KABUL -- The Taliban on Wednesday (August 4) claimed responsibility for a huge attack in Kabul that targeted the defence minister, marking a major escalation of violence and underscoring the militants' non-commitment to peace.
The bomb-and-gun attack on Defence Minister Bismillah Mohammadi Tuesday was one of the biggest in Kabul in months, bringing violence to the capital after intense fighting in the south and west of the country.
Mohammadi survived unhurt.
The Taliban have largely refrained from large-scale attacks in the capital in recent years after starting talks with the United States on troop withdrawal.
"We won't attack cities or carry out military operations in capitals of 34 provinces including Kabul," Shahabuddin Delawar, a member of the Taliban negotiating team, said at a news conference in Tehran July 7.
And a spokesman for Taliban leader Amir Khan Motaqi claimed in a July 13 Twitter post that the militant group did not intend to target cities -- an apparent lie amid repeated attempts to seize provincial capitals.
'Taliban's war is sedition'
The first bomb Tuesday exploded in the centre of Kabul, sending a thick plume of smoke into the sky, AFP reported.
Less than two hours later, there was another loud blast followed by smaller explosions and rapid gunfire, also near the high-security Green Zone that houses several embassies, including the US mission.
The minister was safe and Afghan forces repelled the terrorists, but at least eight people were killed, according to Ministry of Interior Affairs spokesman Mirwais Stanikzai.
Mohammadi later said that a suicide car bombing that targeted his house.
Several attackers stormed a lawmaker's house after setting off the car bomb and fired at the residence of the minister from there, said a security source.
One of the possible reasons for the attack was that the "Taliban have been caught off guard by the prevalence of anti-Taliban sentiments in Afghanistan's urban centres," Ibraheem Bahiss, a consultant with International Crisis Group, told AFP.
President Ashraf Ghani condemned the Kabul attack in a statement.
"The Taliban's war is sedition, and according to God's guidance, it is necessary to stand up against the seditionists the way people stood up in support of the security and defence forces in other provinces," he said.
There was little respite in Kabul early Wednesday after a blast injured three people, according to police.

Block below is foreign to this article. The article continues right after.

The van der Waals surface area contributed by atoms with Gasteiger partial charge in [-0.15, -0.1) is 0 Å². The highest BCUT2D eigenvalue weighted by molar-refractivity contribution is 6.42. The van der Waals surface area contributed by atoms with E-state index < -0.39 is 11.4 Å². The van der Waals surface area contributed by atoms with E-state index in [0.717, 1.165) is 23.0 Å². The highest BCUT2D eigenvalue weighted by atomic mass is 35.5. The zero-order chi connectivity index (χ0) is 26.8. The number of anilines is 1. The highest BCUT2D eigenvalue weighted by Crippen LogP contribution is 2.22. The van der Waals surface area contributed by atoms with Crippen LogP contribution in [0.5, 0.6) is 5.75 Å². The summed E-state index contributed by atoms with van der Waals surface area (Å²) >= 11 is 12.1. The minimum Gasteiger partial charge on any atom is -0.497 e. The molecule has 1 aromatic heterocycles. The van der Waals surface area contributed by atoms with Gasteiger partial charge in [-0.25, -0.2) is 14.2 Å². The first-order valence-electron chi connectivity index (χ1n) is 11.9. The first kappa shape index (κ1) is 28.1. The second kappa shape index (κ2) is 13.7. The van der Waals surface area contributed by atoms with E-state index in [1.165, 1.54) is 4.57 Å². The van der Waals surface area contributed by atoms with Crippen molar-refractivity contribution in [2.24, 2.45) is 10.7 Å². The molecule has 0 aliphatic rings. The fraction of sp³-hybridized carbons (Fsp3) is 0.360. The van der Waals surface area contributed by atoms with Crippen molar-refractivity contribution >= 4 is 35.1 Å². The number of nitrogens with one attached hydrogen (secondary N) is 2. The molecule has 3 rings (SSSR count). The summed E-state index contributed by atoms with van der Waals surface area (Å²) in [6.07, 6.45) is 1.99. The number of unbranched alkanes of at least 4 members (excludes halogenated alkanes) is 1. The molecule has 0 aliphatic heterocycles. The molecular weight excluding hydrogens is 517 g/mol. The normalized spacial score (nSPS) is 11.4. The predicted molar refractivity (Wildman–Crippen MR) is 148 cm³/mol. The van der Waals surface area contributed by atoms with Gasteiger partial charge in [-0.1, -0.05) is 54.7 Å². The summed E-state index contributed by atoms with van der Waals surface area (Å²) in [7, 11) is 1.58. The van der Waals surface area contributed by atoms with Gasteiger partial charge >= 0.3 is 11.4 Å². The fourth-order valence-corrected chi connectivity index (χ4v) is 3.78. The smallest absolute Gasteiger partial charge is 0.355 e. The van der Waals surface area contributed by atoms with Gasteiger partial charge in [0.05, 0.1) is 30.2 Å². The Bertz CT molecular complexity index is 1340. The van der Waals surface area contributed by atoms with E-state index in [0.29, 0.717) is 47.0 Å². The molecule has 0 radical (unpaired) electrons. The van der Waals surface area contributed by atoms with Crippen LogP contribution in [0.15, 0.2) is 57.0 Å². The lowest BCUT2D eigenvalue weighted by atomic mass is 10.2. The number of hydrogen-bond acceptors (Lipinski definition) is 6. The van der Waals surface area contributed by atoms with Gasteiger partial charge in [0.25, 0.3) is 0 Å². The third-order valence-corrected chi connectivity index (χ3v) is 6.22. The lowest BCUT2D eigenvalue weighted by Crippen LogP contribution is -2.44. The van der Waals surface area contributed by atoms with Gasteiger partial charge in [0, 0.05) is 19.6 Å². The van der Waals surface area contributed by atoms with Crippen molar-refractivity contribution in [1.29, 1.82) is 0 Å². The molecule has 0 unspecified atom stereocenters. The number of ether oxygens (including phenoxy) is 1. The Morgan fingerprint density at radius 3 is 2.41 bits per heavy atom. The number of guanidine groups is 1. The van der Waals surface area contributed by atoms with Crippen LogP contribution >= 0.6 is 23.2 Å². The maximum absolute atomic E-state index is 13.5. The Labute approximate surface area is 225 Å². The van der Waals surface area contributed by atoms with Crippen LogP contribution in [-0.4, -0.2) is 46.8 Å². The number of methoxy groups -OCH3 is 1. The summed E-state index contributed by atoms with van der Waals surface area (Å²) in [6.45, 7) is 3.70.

The violence in the capital comes after the Afghan military launched a counterattack against the insurgents in Lashkargah, the capital of Helmand province.
The military had asked civilians to leave the city on Tuesday as they prepared for their offensive.
"Those families who had financial support or a car have left their homes. The families who cannot afford to are obliged to stay in their own homes as we are," resident Halim Karimi told AFP.
"We don't know where to go or how to leave."
Meanwhile, Human Rights Watch accused the Taliban of "summarily" executing detained soldiers, police and civilians with alleged ties to the Afghan government in areas they had recently seized.
The rights group said it had also obtained a list of 44 people whom the Taliban killed in the town of Spin Boldak, which the insurgents captured last month along the border with Pakistan.
"Taliban commanders with oversight over such atrocities are also responsible for war crimes," Patricia Gossman, associate Asia director at HRW, said in a statement.
Washington and London have accused the insurgents of committing atrocities that may amount to "war crimes" in Spin Boldak.
"In Spin Boldak, Kandahar, the Taliban massacred dozens of civilians in revenge killings. These murders could constitute war crimes; they must be investigated & those Taliban fighters or commanders responsible held accountable," the US embassy in Kabul said in a tweet Monday.
"The Taliban's leadership must be held responsible for the crimes of their fighters. If you cannot control your fighters now, you have no business in governance later," it added.